In this week’s Bylines Network podcast, Chris Davis in Brighton and co-host Connor Lamb in Newcastle (North-East Bylines) have a lively and revealing discussion about what Pride means to them and share their personal experiences of growing up queer. They also interview the Labour MP for Brighton Kemptown, Lloyd Russell-Moyle, who is only the second British MP to be open about living with HIV. Their conversation proves fascinating, covering everything from the history of Pride to its subsequent commercialisation, and the empty virtue signalling or “Pride-washing” that some corporations are now guilty of. And they don’t shy away from asking perhaps the most contentious question of them all: which Brighton Pride headliner was better – Kylie or Britney?
Sussex Bylenses is pleased to showcase the work of 12-year-old Ben Muir, a young photographer from Steyning. Photo editor David Holden writes: “Ben’s composition and eye for detail demonstrate a natural talent usually only achieved after some years of practice.”
Over the centuries, and particularly in the last hundred years or so, there’s been a decrease in wealthy land-owning aristocrats, an increase in “self-made” rich businesspeople, and therefore a larger number of owners participating in the real estate market. Yet shockingly, around half of England is owned by just 1% of landowners, and they are almost entirely a mixture of corporations, oligarchs and aristocrats. Tom Serpell asks: should anyone actually be entitled to claim ownership of land?
The new Mastermind show host, Clive Myrie, reveals how his dream of becoming a journalist was given wings while at Sussex University in an exclusive interview launching their online Festival of Ideas (9−12 June).
Protest organiser Carol Mills explains how a demo against the government’s new Police Bill in Eastbourne has changed the face of a once true-blue Tory town.
Many activities that prolong exposure to heavy breathing have been given the go ahead for indoor activity, such as working out at the gym, laughing with mates down the pub or chatting over a meal at a local restaurant, not to mention thousands of fans gathering at a football stadium to watch a game, no doubt doing what fans will – hugging, celebrating, chanting and singing! So why has the Government banned all amateur choirs from rehearsing indoors?
A retired, lifelong left-of-centre activist ponders what constitutes a meaningful legacy, and worries his generation is failing to leave the next with the right kind of wealth…
Paula Evenden tells how her journey began with a breakdown and ended with her running her own community bakery.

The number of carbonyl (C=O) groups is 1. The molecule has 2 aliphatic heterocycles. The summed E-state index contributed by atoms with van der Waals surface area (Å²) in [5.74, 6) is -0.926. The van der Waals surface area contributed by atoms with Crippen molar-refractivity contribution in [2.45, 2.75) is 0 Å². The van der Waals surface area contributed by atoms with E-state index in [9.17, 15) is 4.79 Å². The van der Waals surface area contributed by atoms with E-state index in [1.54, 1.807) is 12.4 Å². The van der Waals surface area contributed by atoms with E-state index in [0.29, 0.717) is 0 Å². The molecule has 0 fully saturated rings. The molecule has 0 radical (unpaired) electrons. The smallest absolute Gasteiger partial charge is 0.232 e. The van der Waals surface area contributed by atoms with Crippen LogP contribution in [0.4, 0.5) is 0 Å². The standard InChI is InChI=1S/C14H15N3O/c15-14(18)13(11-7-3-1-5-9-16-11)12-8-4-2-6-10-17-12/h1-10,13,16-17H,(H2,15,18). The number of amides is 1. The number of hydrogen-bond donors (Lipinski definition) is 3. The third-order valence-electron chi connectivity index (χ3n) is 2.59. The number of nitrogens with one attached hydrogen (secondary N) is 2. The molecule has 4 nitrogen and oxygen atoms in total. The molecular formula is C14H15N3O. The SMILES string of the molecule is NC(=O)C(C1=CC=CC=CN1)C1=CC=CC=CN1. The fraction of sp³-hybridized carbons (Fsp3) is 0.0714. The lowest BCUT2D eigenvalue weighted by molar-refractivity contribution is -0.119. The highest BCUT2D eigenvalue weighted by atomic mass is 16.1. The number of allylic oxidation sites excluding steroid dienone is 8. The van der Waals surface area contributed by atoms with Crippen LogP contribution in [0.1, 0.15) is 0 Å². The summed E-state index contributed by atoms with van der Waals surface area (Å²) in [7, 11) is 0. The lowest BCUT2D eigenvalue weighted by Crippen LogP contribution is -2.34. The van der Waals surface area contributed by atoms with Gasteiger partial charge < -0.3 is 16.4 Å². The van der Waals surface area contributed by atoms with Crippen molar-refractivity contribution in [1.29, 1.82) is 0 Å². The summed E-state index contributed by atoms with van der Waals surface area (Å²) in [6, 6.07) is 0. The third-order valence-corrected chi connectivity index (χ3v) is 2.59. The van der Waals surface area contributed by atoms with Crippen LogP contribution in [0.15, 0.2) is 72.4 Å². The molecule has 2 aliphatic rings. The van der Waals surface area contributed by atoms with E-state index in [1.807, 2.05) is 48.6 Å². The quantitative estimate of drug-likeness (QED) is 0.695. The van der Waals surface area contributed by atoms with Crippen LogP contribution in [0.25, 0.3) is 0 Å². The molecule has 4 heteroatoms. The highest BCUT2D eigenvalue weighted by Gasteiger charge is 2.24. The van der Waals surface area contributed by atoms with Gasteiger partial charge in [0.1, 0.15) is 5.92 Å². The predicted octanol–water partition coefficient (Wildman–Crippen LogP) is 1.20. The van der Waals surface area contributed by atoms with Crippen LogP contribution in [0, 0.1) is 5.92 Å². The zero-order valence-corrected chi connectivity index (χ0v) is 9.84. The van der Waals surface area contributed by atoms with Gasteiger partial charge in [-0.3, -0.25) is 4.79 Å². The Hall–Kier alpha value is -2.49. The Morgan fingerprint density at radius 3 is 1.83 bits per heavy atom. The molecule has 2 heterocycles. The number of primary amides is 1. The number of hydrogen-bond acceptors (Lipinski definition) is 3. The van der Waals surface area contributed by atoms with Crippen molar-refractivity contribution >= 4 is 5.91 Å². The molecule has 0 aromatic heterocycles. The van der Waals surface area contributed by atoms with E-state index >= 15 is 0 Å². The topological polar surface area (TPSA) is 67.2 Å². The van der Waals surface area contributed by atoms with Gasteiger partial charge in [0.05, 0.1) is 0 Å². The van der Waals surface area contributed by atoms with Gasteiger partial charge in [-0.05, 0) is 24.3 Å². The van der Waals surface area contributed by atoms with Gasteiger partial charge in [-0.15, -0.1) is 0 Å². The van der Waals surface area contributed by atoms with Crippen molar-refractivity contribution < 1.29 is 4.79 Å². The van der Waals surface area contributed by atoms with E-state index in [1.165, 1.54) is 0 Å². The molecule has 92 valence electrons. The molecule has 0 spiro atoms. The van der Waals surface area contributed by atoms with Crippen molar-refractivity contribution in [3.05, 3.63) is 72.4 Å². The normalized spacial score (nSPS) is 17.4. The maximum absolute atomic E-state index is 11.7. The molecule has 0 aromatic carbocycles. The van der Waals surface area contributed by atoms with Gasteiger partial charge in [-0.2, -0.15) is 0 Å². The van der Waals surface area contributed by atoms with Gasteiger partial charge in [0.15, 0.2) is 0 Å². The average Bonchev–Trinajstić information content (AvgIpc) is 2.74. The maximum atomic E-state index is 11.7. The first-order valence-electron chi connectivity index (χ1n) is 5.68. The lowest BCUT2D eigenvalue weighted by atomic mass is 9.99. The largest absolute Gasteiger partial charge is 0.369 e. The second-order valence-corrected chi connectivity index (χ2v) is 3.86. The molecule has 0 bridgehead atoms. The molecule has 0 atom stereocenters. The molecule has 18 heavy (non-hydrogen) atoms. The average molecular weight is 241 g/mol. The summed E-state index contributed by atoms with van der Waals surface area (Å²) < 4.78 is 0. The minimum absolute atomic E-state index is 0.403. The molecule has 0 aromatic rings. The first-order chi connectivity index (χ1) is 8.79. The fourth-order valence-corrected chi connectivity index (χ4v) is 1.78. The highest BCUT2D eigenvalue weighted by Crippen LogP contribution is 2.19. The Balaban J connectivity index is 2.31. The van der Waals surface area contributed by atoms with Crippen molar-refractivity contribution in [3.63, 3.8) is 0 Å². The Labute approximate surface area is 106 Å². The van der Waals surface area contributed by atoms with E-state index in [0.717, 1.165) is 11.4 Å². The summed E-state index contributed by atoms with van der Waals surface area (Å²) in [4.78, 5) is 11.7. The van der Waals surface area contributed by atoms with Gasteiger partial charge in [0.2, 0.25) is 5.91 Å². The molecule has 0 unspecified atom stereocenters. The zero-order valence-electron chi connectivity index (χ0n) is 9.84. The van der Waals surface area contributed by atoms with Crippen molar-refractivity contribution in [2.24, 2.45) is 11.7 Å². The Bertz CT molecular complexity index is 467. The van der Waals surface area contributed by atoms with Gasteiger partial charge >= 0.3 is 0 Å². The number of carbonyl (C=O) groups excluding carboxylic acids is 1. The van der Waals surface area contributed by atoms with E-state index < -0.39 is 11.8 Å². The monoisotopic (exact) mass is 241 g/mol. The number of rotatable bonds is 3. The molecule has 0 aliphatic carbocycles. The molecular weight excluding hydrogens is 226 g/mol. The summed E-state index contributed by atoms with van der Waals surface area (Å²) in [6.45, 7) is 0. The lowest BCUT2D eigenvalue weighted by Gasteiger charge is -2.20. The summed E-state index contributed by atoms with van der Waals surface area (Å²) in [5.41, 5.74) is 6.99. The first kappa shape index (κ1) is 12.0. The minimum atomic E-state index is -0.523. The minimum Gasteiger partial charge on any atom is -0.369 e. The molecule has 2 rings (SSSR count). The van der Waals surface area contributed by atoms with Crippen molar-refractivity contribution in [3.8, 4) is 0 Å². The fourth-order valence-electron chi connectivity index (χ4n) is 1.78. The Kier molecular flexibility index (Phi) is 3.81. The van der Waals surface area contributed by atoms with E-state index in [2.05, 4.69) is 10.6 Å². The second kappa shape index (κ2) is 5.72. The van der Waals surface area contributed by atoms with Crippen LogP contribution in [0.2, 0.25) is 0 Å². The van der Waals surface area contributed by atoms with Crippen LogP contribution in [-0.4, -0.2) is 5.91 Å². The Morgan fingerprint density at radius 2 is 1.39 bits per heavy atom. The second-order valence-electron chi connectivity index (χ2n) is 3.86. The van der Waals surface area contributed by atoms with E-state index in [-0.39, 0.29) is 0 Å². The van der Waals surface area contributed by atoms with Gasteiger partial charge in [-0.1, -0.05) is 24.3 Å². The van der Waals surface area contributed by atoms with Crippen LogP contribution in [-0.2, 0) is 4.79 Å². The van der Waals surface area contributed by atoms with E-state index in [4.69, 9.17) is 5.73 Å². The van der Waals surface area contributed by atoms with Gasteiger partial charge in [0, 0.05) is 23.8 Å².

This week’s Bylines Network podcast features three young hosts, who are all also involved in various regional Bylines: Kerry Pearson in Grantham, Jules Greenbank in Bristol, and new host Chris Davis in Brighton.
Many actors, directors, producers and technicians have suffered at the hands of Covid-19 and the impact that the virus has had on the economy, but also owing to live performances being banned during lockdowns.
Of all the plastic routinely placed in recycle bins across East Sussex, less than 30% is actually recycled. The rest is incinerated, along with most of the non-recyclable rubbish, and – perhaps surprisingly – it is the incinerator company that decides what is recycled and what is burnt. Changes to the current equipment could allow more types of plastic to be recycled but it would cost upwards of £1million. What cost our environment?
The team of citizen journalists at Sussex Bylines are proud to announce the launch of Our Future, Our Voices, a platform for young people, where they can speak of their own experiences first-hand. A space where they can explore their creativity – their skills in photography, poetry, art, podcasts and articles that look at life through their unique and special lens. Throughout this week we are publishing articles by young writers. Subjects range from life at university during lockdown to the Swiss vote to ban the burqa, from the impact of social media on mental health to the environmental impact of incinerating our rubbish.
Why the EUnity Remainer Dinners with Friends group won’t be celebrating Europe Day at the pub
Brexit has up-ended the lives of thousands of EU citizens, and thousands more, who have yet to apply to settle in a country they have lived in for decades, are facing a tight deadline. They share their concerns, fears and distress via this in-depth feature by Paula Wilcox.